My experience does not support that claim.  Most of the men who have posed the question to me of whether they might have been called to the priesthood did not feel that they were prevented from becoming priests because of the celibacy requirement.  Many of them have been very clear that they do not see the two vocations so easily combined.  In fact, most appreciate the wisdom and beauty of the Church’s practice of priestly celibacy.  It is precisely the call to a celibate life of service in the person of Jesus Christ (who never married) that is attractive to them.  Even in the rare case of a man not entering the seminary because of a woman he loves, in my experience the later doubts are not about whether he was called to be a married priest, but whether he was called to the celibate priesthood.  Whether the Lord had asked him to give up the good of marriage in order to be a priest – that is what these men wonder.

“Alright,” some might say, “but look – everyone has their moments of disillusionment.  Priests wonder if they were called to get married too, right?  The grass is always greener…” 

Sure everyone has their moments…  The “what if” trains of thought that come up on bad days.  I understand that.  I’m sure most priests have had more than a few lonely nights when they have wondered what it would be like to sleep with someone beside them.  And I’m sure most married people have had more than a few aggravating nights when they have wondered what it would be like not to have to share the bed with someone - and this someone in particular. 

But most of these guys who I speak of have seemed to be in happy marriages.  From what I can tell (granted many times difficulties are hidden), these have been men who probably have some of the healthiest marriages of anyone you would meet.  I’m sure many would say they could not imagine finding a better wife.  And I agree.  From what I have seen, their wives are wonderful women, and they have beautiful families.  And they know it.  They are not unhappy.  You don’t have the sense that they are missing something, that they are miserable.  They don’t wonder whether they would have been happier as a priest, or more fulfilled as a priest, or more able to do good for the world as a priest.  But they still wonder whether they were called to the priesthood.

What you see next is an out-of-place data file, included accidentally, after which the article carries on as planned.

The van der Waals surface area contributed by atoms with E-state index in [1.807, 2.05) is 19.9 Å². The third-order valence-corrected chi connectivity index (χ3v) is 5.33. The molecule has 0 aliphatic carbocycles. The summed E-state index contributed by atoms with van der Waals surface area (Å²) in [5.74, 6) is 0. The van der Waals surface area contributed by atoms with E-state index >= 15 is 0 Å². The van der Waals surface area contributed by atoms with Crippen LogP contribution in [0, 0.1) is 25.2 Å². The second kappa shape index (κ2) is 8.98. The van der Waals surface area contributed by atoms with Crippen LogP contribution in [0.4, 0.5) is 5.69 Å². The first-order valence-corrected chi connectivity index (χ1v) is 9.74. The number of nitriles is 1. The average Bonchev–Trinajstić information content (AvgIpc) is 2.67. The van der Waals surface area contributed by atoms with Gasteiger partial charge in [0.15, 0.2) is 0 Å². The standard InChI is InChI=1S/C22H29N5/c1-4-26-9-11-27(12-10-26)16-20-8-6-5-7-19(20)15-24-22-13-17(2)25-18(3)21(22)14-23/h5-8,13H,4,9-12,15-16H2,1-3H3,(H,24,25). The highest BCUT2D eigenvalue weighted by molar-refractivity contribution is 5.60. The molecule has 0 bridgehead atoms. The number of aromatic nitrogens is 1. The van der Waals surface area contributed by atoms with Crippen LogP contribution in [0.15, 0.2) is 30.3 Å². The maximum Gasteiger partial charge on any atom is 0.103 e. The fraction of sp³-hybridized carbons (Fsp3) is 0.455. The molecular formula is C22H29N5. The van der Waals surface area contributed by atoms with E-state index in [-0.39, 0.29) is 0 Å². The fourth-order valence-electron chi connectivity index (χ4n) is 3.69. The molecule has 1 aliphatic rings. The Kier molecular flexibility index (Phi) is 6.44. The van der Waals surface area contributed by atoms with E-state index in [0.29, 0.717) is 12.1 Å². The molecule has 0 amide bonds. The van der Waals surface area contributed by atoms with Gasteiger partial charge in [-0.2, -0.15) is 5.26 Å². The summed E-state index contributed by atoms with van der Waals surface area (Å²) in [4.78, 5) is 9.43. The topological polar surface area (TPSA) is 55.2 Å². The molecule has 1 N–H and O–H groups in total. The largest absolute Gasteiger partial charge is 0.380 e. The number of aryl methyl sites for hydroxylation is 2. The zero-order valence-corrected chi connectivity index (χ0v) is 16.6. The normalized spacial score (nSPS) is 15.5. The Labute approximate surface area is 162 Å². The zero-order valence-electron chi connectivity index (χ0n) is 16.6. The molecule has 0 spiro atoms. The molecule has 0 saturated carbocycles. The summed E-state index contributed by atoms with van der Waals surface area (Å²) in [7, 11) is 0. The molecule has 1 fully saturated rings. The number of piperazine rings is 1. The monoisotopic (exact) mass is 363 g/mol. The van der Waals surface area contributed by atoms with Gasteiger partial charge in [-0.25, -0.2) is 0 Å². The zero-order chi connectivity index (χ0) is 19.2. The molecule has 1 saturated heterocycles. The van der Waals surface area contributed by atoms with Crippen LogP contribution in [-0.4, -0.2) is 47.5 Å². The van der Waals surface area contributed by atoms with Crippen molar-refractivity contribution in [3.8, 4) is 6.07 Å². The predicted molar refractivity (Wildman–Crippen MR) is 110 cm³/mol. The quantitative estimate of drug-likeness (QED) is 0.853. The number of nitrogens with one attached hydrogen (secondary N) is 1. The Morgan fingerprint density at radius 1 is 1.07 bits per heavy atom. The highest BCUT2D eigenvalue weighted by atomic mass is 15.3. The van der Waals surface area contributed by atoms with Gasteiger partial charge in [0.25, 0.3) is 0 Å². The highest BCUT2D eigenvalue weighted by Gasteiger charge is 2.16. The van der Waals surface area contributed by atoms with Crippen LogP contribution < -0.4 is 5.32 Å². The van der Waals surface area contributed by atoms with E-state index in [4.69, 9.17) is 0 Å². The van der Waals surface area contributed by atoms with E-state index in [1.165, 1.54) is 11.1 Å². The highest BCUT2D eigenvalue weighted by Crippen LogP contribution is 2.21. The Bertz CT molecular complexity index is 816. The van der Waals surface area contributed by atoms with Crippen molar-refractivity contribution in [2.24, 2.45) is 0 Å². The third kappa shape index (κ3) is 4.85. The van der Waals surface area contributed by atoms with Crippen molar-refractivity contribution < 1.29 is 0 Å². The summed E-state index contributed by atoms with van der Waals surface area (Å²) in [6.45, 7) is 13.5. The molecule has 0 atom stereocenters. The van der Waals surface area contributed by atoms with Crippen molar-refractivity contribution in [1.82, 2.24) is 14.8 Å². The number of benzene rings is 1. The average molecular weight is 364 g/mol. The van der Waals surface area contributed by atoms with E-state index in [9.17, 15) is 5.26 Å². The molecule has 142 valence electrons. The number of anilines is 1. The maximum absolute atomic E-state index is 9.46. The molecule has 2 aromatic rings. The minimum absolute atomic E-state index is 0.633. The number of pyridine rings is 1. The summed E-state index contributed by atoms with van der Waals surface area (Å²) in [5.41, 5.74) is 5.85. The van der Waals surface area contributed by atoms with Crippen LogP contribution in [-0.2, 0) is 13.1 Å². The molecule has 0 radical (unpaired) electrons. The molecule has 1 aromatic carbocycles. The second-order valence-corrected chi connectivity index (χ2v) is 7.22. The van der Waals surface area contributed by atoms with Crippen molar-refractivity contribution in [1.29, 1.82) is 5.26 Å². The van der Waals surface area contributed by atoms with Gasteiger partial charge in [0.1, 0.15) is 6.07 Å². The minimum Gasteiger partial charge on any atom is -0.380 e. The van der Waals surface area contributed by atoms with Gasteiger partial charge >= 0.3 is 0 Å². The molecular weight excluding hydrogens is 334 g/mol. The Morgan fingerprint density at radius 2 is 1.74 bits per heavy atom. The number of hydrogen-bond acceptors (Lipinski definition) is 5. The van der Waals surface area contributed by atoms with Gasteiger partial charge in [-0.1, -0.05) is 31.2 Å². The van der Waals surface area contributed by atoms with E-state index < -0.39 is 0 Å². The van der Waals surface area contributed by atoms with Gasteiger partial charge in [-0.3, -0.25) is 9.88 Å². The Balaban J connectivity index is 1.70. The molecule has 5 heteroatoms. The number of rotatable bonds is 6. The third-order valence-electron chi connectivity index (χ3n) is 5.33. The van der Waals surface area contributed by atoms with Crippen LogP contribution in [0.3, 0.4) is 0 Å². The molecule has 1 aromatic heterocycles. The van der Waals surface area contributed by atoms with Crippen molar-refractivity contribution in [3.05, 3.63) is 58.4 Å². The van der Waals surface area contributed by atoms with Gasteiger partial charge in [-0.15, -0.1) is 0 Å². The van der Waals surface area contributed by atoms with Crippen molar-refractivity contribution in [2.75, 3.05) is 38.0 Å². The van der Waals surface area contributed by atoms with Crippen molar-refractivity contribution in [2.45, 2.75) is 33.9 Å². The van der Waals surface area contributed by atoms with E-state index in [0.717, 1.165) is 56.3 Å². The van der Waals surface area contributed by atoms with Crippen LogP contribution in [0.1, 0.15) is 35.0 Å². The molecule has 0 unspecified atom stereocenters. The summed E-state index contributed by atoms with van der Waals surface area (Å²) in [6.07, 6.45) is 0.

And this makes sense to me, because the call to the priesthood is not a rejection of marriage, but an invitation to lay the good of marriage aside in order to be of service to the Church in the person of Christ.  A man with a genuine call to the priesthood should both value and be capable of finding great joy in marriage.  He should be capable of being a good husband and father.  If not, he would have a difficult time acting in the person of Christ, who is the father and spouse to the Church. 

I would go so far as to say that a man who is called to the priesthood could, for one reason or another, not hear or respond to the Lord’s call and instead easily and with many consolations and joys enter into a marriage.  There is no celibacy gene.  There is no quality that makes a man who is called to the priesthood incapable of being a wonderful husband and father.  The only intrinsic difference between a married man and a celibate priest is that one has been called to the priesthood and the other has not.

Can Jesus’ call really go unanswered?

Can a man really have been called to a vocation other than the one he is living?  Could he have been called to the priesthood even if he is now in a sacramental marriage?  Could he have been called to sacramental marriage even if he is now a priest?  I think we have to say yes. 

God gives us this freedom.  He gives us the freedom to choose other than what he desires for us, other than what he knows will bring about the greatest good.  This is more obvious when sin is involved.  If a man is overtaken by lust or greed of pride, these sins cloud his vision and keep him from responding to the call of Christ.  We can close our eyes and block our ears.  We can refuse to listen.  We can be like Jonah, and get on the boat going the other way.  We can even be like Judas and betray him.

But there are also other factors that can get in the way of our ability to hear and respond to Christ’s call that do not involve personal sin.  We live in a fallen world – not every seed lands on fertile ground.  Some falls into weeds or onto dry soil.  Christ calls, but his voice is not deafening.  A call to the priesthood is usually a whispering wind, a gentle tug that one feels only when the chains of this world have gone slack.